It is sometimesargued that drugdealers are nodifferent fromother businessowners, with thesole differencebeing that theirproduct happensto be illegal. Is thattrue? It's the premise of Narconomics:How to Run a Drug Cartel, by TomWainwright. Wainwright useseconomics to analyse this multibillion-dollar industry and finds thatthere are indeed many similaritiesbetween the cartel kingpins and theaverage multinational.
Despite some grim subject matter,the book is "great fun", says JohnArlidge in The Sunday Times.Indeed, "there are so many well reportedexamples of the smarts ofthe cartels" that "you end up withsneaking respect for some of themost heinous entrepreneurs in theworld". Wainwright does make a"half-hearted" effort to outline someanti-cartel strategies, but the keymessage is that "it will be hard" to getthe estimated 250 million drug users to"kick a habit that they clearly enjoy" his preferred option is legalisation.
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The book is "lively and engaging" and"informed by both dogged reportingand gleanings from academicresearch", agrees David Wessel ofThe Wall Street Journal. Yet it failsto provide "a convincing argumentthat the US could safely legalise andregulate addictive drugs and thatdoing so would reduce the number ofusers". Wainwright himself describes"how many Americans were legallyprescribed the painkiller OxyContinby regulated physicians and becamehooked, with devastating results".
On the contrary, "by looking at thedrug trade as a business, Wainwrightis able to reveal much about why itwreaks such havoc in Central andSouth America," says Misha Glennyin The New York Times. "The violenceit leaves in its wake... is not a randomby-product of gangster culture" thevery illegality of the business meansviolence becomes "the only way toenforce contractual agreements".This book "is one of the pithiest andmost persuasive arguments for drug law reform I have ever read".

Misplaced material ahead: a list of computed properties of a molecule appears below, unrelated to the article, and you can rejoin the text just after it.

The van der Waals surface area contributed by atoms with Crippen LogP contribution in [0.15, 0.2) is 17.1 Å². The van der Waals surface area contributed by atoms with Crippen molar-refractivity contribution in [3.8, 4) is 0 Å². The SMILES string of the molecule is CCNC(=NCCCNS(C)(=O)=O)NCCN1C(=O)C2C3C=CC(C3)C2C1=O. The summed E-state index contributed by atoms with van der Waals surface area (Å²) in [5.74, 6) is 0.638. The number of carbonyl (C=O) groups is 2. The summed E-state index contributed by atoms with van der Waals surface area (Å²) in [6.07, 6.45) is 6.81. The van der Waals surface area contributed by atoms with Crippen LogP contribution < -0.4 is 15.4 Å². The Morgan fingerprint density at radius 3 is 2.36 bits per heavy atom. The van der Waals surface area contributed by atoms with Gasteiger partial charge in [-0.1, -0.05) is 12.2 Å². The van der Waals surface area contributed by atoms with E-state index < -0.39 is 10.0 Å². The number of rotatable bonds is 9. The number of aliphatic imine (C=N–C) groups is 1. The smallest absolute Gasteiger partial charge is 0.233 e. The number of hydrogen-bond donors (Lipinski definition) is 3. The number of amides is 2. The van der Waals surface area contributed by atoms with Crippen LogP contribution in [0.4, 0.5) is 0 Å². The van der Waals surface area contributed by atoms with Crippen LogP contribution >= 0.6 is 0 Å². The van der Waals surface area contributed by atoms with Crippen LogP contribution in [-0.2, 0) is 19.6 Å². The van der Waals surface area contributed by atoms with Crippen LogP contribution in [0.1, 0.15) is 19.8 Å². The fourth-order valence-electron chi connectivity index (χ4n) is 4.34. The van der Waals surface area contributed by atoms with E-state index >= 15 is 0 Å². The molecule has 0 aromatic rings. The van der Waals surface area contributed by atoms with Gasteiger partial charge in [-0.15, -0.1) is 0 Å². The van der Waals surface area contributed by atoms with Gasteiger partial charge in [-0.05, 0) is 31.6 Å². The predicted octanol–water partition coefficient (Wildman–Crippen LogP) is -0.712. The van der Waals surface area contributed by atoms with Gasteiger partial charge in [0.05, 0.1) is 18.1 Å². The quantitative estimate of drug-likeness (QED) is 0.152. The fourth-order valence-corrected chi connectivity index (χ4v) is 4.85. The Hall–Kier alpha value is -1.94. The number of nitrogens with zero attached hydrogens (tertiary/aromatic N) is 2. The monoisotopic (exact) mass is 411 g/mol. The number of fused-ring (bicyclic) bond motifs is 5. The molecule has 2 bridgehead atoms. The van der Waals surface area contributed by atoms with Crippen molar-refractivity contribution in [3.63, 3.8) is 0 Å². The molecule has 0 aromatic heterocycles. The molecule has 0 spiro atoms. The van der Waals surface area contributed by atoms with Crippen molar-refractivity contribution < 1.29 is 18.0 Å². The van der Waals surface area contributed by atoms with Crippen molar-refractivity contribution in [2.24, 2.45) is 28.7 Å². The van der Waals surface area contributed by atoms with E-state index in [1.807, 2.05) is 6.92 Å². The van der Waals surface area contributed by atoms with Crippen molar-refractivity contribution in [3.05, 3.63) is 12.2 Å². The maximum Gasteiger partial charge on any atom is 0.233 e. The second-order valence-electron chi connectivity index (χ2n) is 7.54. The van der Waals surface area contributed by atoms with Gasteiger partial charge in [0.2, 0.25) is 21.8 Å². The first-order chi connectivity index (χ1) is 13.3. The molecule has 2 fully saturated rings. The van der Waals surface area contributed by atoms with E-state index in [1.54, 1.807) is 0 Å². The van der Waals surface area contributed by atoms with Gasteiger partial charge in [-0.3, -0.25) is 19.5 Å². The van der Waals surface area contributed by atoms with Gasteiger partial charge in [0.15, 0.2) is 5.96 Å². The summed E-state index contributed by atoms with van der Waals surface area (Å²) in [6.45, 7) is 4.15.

Narcoeconomics: How to Run aDrug Cartel, by Tom Wainwright.Ebury Press (£20).
Matthew graduated from the University of Durham in 2004; he then gained an MSc, followed by a PhD at the London School of Economics.
He has previously written for a wide range of publications, including the Guardian and the Economist, and also helped to run a newsletter on terrorism. He has spent time at Lehman Brothers, Citigroup and the consultancy Lombard Street Research.
Matthew is the author of Superinvestors: Lessons from the greatest investors in history, published by Harriman House, which has been translated into several languages. His second book, Investing Explained: The Accessible Guide to Building an Investment Portfolio, is published by Kogan Page.
As senior writer, he writes the shares and politics & economics pages, as well as weekly Blowing It and Great Frauds in History columns He also writes a fortnightly reviews page and trading tips, as well as regular cover stories and multi-page investment focus features.
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